August 1998 1 " T r 1 I I Sl :+1 ißw IJ. Li . MHBMtI >}. Ll 1 I T%-1 J h 111 FSMeWIBIPJ 'Mtt**-sr*' ▼ ■■ * *5W ». ■ KHf r !■ Charles Schooley is shown with some of the 120,000 turkeys he raises each year. Advertisement "A Thinner You! Melt Pounds Away Safely With Vinegar" Amazing And Ultimate simple muscle toning), no dieting or f FAT I Weanon Against Fat ingesting harmful diet pills - ™ 91 £M YYCdpuii /\gctIIKM reti... It , seasyj safe? convenientand you .NO p. |ls! CANTON (special) -If you seriously don't have to starve yourself thin. . jyq Dieting! want to lose weight and keep it off, The secret? Food proportion, #Nn r „| ftrip rmintino » take a look at vinegar. vinegar and thermogenesis - ® ' It's true! Vinegar expert, Emily (process of your body burning fat 11 * ore nvvanted Flab - Thacker says in her new book that to create energy). And Emily states, vinegar safely helps speed up "it works!" Ki Waler? Fo « d Color? "? no J oke ' metabolism to burn unwanted Doctors a...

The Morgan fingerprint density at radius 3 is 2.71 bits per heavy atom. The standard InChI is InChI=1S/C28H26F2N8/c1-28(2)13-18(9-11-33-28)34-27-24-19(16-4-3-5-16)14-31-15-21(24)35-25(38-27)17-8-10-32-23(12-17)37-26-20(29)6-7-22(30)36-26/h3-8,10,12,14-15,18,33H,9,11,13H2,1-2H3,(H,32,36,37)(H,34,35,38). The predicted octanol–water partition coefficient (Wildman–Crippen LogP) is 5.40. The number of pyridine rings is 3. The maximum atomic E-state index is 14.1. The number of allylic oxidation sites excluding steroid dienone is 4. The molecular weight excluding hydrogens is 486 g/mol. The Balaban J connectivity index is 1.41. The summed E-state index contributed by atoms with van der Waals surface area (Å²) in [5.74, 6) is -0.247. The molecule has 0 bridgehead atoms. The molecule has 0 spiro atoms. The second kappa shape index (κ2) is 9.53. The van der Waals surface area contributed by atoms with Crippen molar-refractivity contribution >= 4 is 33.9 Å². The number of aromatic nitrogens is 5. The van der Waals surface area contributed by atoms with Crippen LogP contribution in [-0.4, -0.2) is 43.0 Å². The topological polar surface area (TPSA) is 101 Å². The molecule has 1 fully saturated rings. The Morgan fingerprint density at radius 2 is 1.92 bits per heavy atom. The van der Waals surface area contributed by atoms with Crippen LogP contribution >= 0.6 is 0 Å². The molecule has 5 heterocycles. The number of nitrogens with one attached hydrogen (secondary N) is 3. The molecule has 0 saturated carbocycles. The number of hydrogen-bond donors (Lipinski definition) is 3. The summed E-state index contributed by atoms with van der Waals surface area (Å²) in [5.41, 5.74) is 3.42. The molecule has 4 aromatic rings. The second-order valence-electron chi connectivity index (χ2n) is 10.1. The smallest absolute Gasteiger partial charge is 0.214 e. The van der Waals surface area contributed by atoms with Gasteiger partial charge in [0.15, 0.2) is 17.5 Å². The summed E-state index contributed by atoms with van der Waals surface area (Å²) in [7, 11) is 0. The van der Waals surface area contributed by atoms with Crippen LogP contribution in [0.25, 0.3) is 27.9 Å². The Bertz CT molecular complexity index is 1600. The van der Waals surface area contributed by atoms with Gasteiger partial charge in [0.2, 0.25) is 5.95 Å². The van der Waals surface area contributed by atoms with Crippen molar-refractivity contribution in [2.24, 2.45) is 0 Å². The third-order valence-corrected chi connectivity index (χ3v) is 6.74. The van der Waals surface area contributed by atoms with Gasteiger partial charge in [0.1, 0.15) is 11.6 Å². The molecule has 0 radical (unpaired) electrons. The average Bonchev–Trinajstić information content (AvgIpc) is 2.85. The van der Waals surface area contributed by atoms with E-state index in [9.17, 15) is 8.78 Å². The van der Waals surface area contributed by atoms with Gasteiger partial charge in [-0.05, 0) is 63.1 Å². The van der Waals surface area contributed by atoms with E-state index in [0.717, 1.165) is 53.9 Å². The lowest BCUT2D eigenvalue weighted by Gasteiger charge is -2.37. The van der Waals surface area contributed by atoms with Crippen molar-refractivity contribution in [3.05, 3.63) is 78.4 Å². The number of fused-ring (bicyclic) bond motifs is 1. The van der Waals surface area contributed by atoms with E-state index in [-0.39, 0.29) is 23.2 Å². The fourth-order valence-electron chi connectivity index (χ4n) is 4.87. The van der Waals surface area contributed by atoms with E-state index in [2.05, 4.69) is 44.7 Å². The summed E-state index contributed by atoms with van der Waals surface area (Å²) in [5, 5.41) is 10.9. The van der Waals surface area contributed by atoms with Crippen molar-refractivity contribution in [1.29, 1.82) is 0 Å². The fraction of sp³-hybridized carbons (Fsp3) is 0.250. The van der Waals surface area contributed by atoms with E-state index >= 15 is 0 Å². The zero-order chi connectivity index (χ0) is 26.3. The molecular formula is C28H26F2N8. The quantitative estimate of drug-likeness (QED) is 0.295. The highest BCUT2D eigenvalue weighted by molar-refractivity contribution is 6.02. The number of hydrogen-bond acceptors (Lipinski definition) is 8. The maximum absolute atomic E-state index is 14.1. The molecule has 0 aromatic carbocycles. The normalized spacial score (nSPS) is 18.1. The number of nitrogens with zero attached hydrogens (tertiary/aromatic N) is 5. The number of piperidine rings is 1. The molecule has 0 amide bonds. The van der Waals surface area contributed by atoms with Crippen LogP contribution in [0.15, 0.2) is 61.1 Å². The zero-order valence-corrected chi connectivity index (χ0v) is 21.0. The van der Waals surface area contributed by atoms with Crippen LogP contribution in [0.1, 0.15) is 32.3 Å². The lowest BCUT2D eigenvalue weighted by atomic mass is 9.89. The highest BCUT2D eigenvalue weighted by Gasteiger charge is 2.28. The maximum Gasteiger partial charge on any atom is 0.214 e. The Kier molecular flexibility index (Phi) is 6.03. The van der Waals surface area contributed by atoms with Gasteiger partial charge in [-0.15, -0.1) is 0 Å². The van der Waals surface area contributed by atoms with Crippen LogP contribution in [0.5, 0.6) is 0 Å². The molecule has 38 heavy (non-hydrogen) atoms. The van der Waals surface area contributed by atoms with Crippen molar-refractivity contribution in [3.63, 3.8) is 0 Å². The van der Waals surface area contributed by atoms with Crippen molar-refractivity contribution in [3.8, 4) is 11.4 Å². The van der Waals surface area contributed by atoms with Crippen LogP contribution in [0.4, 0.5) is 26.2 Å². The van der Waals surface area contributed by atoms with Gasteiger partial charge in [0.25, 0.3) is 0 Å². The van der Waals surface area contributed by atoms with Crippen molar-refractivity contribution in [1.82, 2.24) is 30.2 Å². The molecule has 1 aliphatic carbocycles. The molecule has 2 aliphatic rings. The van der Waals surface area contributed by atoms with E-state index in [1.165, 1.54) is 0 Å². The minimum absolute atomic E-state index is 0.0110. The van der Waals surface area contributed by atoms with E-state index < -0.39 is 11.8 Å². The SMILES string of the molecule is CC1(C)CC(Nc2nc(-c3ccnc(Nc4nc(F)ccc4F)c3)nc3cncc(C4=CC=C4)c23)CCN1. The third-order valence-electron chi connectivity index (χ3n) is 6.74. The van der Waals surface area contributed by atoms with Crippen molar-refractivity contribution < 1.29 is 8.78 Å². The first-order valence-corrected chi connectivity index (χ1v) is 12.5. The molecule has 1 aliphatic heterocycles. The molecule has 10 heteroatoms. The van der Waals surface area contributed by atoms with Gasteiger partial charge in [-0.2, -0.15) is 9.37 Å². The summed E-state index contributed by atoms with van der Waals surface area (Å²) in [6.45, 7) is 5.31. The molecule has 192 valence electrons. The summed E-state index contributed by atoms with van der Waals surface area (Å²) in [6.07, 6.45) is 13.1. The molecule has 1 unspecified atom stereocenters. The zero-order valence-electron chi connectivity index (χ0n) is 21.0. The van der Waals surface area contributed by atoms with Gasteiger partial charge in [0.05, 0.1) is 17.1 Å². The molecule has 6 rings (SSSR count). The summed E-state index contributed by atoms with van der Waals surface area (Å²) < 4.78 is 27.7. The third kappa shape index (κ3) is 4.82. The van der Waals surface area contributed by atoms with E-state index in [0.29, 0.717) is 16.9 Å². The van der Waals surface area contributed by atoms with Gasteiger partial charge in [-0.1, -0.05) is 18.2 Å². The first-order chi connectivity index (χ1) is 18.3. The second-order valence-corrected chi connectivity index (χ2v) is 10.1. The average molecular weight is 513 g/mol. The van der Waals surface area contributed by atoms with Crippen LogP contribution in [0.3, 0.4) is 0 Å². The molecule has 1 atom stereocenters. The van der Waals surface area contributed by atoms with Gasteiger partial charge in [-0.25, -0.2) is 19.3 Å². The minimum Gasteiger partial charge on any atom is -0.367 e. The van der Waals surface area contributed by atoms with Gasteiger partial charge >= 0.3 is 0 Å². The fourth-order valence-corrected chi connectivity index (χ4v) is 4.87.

Publication Title: Farm Bureau News
Source: Library of Virginia
Country/State of Publication: Virginia, United States
Page 16 [Newspaper Page] — Farm Bureau News — 1 August 1998

Over 12 Health Insurance Plans To Choose From. Not everyone has the same Medical needs... Choice! Plus not everyone has the same budget for Health Insurance...That's why Virginia Farm Bureau offers a Choice of Health care programs and options. Why pay for coverage you do not need? Best Value Now you can choose a plan which will give you the coverage you For Your Dollar: need... and will fit your budget. ■JHEt |j We believe quality protection and personal service go hand in hand. \ I|| ' Personal Service: With over 100 local Farm Bureau offices throughout Virginia, \ \ AjjHpp?^personalized service can be as close as your own community. } Jfe Broad Range of m jf y OU are unc j er a g e 55 — f or Individuals or families Coverage • jf y G u are over age 65 — Medicare supplement • If you are a small business — coverage for 2-99 employees. available through farm bureau for members only. IffiM j You choose the health care plan that fits your needs... and your budget! ■Unl. J No-till practi...

Publication Title: Farm Bureau News
Source: Library of Virginia
Country/State of Publication: Virginia, United States
Page 1 [Newspaper Page] — Farm Bureau News — 1 September 1998